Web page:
Japan is traditionally respected as one of the world’s most efficient and technologically-advanced societies, embracing an inclusive and responsible approach to economy, society and environment.
Except… Japan’s latest ‘Basic Energy Plan’ is undergoing major revision by the Ministry of Economy, Trade & Industry (METI), and is now expected to promote an increased use of coal-fired power generation as public resistance to nuclear power remains as robust as ever since 2011. As recently as last year, METI were committed to a seemingly balanced energy roadmap for Japan, with a fuel mix that included around 20% from nuclear, 26% from coal, 27% from LNG and 22-24% from renewable energy sources. If nuclear power is to remain offline, other fuels will have to fill the huge shortfall left if the energy-intensive society is to remain functional, and METI’s revised plans are likely to be made public in early 2017.
Ironically, this begrudging acknowledgement by the government that the public will not stomach perceived environmentally “risky” nuclear fuel has paved the way for coal’s resurgence with plans for many new coal-fired power plants to be built – with the likely result being Japan will miss its carbon obligations agreements signed during COP21 in Paris last year.
Around 40 new stations powered by this dirtiest of fuels are planned to open over the next decade or so, putting Japan’s emissions targets in serious jeopardy. METI plans to make the increased long-term investment in coal and ‘clean coal’ technology at the heart of plans to fill the large gap left by nuclear. Japan certainly appears isolated among its G7 peers as being the sole country still building unabated coal-fired power plants.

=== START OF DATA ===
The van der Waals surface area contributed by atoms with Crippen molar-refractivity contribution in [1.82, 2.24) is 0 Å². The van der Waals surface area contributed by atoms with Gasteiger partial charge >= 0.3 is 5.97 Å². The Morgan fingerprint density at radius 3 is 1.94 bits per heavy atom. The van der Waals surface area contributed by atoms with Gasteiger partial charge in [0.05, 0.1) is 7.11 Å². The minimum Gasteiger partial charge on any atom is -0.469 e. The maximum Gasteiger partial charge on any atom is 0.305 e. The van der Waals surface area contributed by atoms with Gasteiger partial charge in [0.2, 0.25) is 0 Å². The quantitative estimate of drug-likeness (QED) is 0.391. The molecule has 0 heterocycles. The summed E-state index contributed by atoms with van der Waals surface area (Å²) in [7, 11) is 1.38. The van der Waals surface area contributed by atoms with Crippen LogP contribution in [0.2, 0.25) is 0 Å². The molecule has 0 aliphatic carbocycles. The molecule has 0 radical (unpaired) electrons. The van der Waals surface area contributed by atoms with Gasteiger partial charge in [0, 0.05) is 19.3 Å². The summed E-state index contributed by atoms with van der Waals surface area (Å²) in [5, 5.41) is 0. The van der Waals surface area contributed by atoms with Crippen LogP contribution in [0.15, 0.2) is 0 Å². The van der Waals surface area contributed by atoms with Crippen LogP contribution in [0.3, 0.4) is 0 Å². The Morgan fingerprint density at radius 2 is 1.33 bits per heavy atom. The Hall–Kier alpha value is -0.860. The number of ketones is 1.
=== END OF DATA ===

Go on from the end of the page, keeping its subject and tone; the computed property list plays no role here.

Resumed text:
In May this year, a report by compiled by Oxford University’s Smith School of Enterprise and Management called Japan’s plans to invest billions in coal-fired generation, “flawed”, and the report’s main author, Ben Caldecott, remarked;
“Does Japan seriously think that there will still be coal-fired power stations in the system in the 2070s? Because that is what they are committing themselves to with the plans they have laid out.”
The report believes plans to take Japan’s energy policy in the opposite direction to other countries will ultimately impact the country negatively over the coming decades. Coal and ‘clean coal’ technology industries are powerful, influential businesses in Japan where lobbying keeps coal at the forefront of government policy, even as capital expenditure costs for renewable energies have fallen between 35-45% in the past decade.
With even the cleanest new-generation coal technology producing twice the carbon dioxide emissions as gas-fired generation, the heat is now on the Japanese government both internally and externally to reexamine its commitments to coal and fundamentally review its position as a leading member of the world’s most industrialised nations.
Coal will continue to challenge the position of natural gas – in particular, liquefied natural gas (LNG) – as Japan’s most flexible and economical fuel, and this is one of many key geo-strategic energy debates that will take place at the world’s largest natural gas & LNG event of 2017, the Gastech Conference & Exhibition, which arrives in Chiba, Tokyo, next April 4th to 7th. The Japanese government will be present and the event is being hosted by 10 of Japan’s most important energy stakeholders and investors, including: Tokyo Gas, JERA, INPEX, Mitsubishi Corporation, Mitsui & Co, JAPEX, Sumitomo Corporation, JX Nippon, and Itochu. If you are interested in speaking at Gastech 2017, find out more about the conference topics for both commercial and technical streams.
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